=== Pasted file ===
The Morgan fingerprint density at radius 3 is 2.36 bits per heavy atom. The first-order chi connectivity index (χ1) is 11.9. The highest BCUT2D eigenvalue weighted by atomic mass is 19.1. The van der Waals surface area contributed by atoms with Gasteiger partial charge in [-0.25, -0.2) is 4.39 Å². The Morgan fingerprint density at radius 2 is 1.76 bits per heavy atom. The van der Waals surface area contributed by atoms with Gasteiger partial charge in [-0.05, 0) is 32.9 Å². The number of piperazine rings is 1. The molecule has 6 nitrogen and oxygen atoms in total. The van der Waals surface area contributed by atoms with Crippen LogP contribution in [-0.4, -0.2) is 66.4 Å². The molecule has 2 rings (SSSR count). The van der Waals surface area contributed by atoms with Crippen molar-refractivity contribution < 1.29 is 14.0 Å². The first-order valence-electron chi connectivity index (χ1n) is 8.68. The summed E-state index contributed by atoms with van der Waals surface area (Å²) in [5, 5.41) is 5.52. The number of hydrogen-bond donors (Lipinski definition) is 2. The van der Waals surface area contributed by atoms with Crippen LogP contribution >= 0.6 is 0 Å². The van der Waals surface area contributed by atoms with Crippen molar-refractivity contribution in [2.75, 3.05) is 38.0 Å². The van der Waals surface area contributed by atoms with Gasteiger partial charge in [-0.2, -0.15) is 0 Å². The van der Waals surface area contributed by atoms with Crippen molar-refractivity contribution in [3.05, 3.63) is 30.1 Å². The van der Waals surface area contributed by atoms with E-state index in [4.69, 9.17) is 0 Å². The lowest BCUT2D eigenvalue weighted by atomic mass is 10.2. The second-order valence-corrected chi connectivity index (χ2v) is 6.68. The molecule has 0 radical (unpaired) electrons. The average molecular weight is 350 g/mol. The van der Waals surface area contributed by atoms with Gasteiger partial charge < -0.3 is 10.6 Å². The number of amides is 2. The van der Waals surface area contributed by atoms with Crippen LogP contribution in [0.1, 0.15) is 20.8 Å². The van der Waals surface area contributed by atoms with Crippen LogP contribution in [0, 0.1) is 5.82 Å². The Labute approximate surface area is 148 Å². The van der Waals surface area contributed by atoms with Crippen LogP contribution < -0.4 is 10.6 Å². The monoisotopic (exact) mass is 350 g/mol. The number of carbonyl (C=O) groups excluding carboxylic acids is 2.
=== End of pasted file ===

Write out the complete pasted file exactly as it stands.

The Morgan fingerprint density at radius 3 is 2.36 bits per heavy atom. The first-order chi connectivity index (χ1) is 11.9. The highest BCUT2D eigenvalue weighted by atomic mass is 19.1. The van der Waals surface area contributed by atoms with Gasteiger partial charge in [-0.25, -0.2) is 4.39 Å². The Morgan fingerprint density at radius 2 is 1.76 bits per heavy atom. The van der Waals surface area contributed by atoms with Gasteiger partial charge in [-0.05, 0) is 32.9 Å². The number of piperazine rings is 1. The molecule has 6 nitrogen and oxygen atoms in total. The van der Waals surface area contributed by atoms with Crippen LogP contribution in [-0.4, -0.2) is 66.4 Å². The molecule has 2 rings (SSSR count). The van der Waals surface area contributed by atoms with Crippen molar-refractivity contribution < 1.29 is 14.0 Å². The first-order valence-electron chi connectivity index (χ1n) is 8.68. The summed E-state index contributed by atoms with van der Waals surface area (Å²) in [5, 5.41) is 5.52. The number of hydrogen-bond donors (Lipinski definition) is 2. The van der Waals surface area contributed by atoms with Crippen LogP contribution >= 0.6 is 0 Å². The van der Waals surface area contributed by atoms with Crippen molar-refractivity contribution in [2.75, 3.05) is 38.0 Å². The van der Waals surface area contributed by atoms with Gasteiger partial charge in [-0.2, -0.15) is 0 Å². The van der Waals surface area contributed by atoms with Crippen molar-refractivity contribution in [3.05, 3.63) is 30.1 Å². The van der Waals surface area contributed by atoms with E-state index in [4.69, 9.17) is 0 Å². The lowest BCUT2D eigenvalue weighted by atomic mass is 10.2. The second-order valence-corrected chi connectivity index (χ2v) is 6.68. The molecule has 0 radical (unpaired) electrons. The average molecular weight is 350 g/mol. The van der Waals surface area contributed by atoms with Gasteiger partial charge < -0.3 is 10.6 Å². The number of amides is 2. The van der Waals surface area contributed by atoms with Crippen LogP contribution in [0.1, 0.15) is 20.8 Å². The van der Waals surface area contributed by atoms with Crippen LogP contribution in [0, 0.1) is 5.82 Å². The Labute approximate surface area is 148 Å². The van der Waals surface area contributed by atoms with Crippen LogP contribution < -0.4 is 10.6 Å². The monoisotopic (exact) mass is 350 g/mol. The number of carbonyl (C=O) groups excluding carboxylic acids is 2.